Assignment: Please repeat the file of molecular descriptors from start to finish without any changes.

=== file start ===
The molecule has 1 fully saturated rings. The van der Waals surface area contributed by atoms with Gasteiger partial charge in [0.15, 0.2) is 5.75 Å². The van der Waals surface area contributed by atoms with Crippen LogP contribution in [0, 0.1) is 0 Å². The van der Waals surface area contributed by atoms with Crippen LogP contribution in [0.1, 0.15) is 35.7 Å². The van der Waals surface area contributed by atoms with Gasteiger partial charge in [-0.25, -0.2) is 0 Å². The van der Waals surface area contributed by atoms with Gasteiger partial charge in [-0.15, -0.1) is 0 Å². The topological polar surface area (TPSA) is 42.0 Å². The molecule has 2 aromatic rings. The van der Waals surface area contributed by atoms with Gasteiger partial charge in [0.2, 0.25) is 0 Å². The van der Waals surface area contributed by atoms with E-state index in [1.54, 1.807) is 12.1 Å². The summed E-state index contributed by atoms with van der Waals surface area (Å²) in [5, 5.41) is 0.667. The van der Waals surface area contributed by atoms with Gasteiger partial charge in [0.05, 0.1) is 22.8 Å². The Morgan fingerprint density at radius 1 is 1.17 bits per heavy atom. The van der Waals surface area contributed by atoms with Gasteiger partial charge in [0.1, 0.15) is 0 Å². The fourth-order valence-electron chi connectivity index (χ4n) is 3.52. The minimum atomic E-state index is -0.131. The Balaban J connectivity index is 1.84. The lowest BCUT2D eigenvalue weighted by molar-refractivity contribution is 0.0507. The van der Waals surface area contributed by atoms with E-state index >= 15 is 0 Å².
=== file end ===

The molecule has 1 fully saturated rings. The van der Waals surface area contributed by atoms with Gasteiger partial charge in [0.15, 0.2) is 5.75 Å². The van der Waals surface area contributed by atoms with Crippen LogP contribution in [0, 0.1) is 0 Å². The van der Waals surface area contributed by atoms with Crippen LogP contribution in [0.1, 0.15) is 35.7 Å². The van der Waals surface area contributed by atoms with Gasteiger partial charge in [-0.25, -0.2) is 0 Å². The van der Waals surface area contributed by atoms with Gasteiger partial charge in [-0.15, -0.1) is 0 Å². The topological polar surface area (TPSA) is 42.0 Å². The molecule has 2 aromatic rings. The van der Waals surface area contributed by atoms with Gasteiger partial charge in [0.2, 0.25) is 0 Å². The van der Waals surface area contributed by atoms with E-state index in [1.54, 1.807) is 12.1 Å². The summed E-state index contributed by atoms with van der Waals surface area (Å²) in [5, 5.41) is 0.667. The van der Waals surface area contributed by atoms with Gasteiger partial charge in [0.05, 0.1) is 22.8 Å². The Morgan fingerprint density at radius 1 is 1.17 bits per heavy atom. The van der Waals surface area contributed by atoms with Gasteiger partial charge in [0.1, 0.15) is 0 Å². The fourth-order valence-electron chi connectivity index (χ4n) is 3.52. The minimum atomic E-state index is -0.131. The Balaban J connectivity index is 1.84. The lowest BCUT2D eigenvalue weighted by molar-refractivity contribution is 0.0507. The van der Waals surface area contributed by atoms with E-state index >= 15 is 0 Å².